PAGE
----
UE4 + VXGI + Unreal.js + (Haxe or Typescript)

When looking at Armory3d from the 10,000 foot view… it’s about blender integration, quick click-and-run, a clean typesafe script language, and hitting lots of targets.

Another way to skin this cat, with a well polished engine, is UE4 + VXGI + Unreal.js + (Haxe or Typescript).

Obviously UE4 lacks Armory3d’s direct Blender scene loading, but Armory3d also lacks mountains of things UE4 has. I argue it is probably easier to add Armory3d’s Blender direct scene loading to UE4 than it is to add UE4’s capabilities to Armory3d.

Even without direct Blender scene loading, UE4 is pretty usable with Blender today. There are some Blender addons to help get content from Blender into UE4, (like UE4 Tools) and Blender for Unreal.

UE4 is obviously very polished, and the NVidia VXGI 2.0 branch is arguably the best VXGI out there… and Unreal is (as of June 2019) the only engine with shippable DXR real-time raytracing support.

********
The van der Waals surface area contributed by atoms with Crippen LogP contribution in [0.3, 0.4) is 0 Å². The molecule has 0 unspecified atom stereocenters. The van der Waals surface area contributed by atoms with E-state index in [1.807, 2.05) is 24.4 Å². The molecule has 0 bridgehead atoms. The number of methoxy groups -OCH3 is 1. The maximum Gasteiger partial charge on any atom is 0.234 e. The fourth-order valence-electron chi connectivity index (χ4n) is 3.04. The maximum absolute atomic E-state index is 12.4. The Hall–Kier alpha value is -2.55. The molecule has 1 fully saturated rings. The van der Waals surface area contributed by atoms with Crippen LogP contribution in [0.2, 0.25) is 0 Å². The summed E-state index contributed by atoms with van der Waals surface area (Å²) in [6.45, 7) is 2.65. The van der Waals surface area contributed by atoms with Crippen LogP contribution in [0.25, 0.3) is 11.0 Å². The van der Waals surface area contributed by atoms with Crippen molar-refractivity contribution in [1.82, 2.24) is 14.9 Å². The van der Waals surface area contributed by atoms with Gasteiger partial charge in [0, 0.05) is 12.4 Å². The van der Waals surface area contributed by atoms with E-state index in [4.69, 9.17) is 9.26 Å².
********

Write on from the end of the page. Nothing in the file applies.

Unreal.js supports anything that transpiles to Javascript, so that means both Haxe and Typescript are viable typed scripting languages… and Unreal.js already comes with a typescript definition file and bindings for all of the Unreal API.

While Unreal.js / V8 is single-threaded, UE4 is not, so the heavy lifting in the engine is already multi-threaded and optimized.

Here is an Unreal.js + Typescript setup procedure that explains how to get live hot-reloading.

Worth looking into…

It sounds like that is a good fit for your project. If the question is between TypeScript and Haxe then these are my thoughts:

  1. Typescript is more like JavaScript and is easier to skip typing certain objects if you don’t want to. You can still do dynamic typing in Haxe, but it makes you be more verbose about it, which is a good thing from a safety perspective.
  2. If there are already TypeScript definitions that would make that a bit easier, but there are a couple of projects on GitHub for converting TypeScript definitions to Haxe externs so that might not make a big difference between the two.
  3. Haxe is much more robust than TypeScript as far as I understand, and has very nice features like algebraic data types, abstract types, and macros that can come in really handy at times.
  4. I’ve heard some people say that Haxe compiles faster than TypeScript, but that is probably for large projects, and the TypeScript CLI’s watch command is rather convenient and does incremental compilation.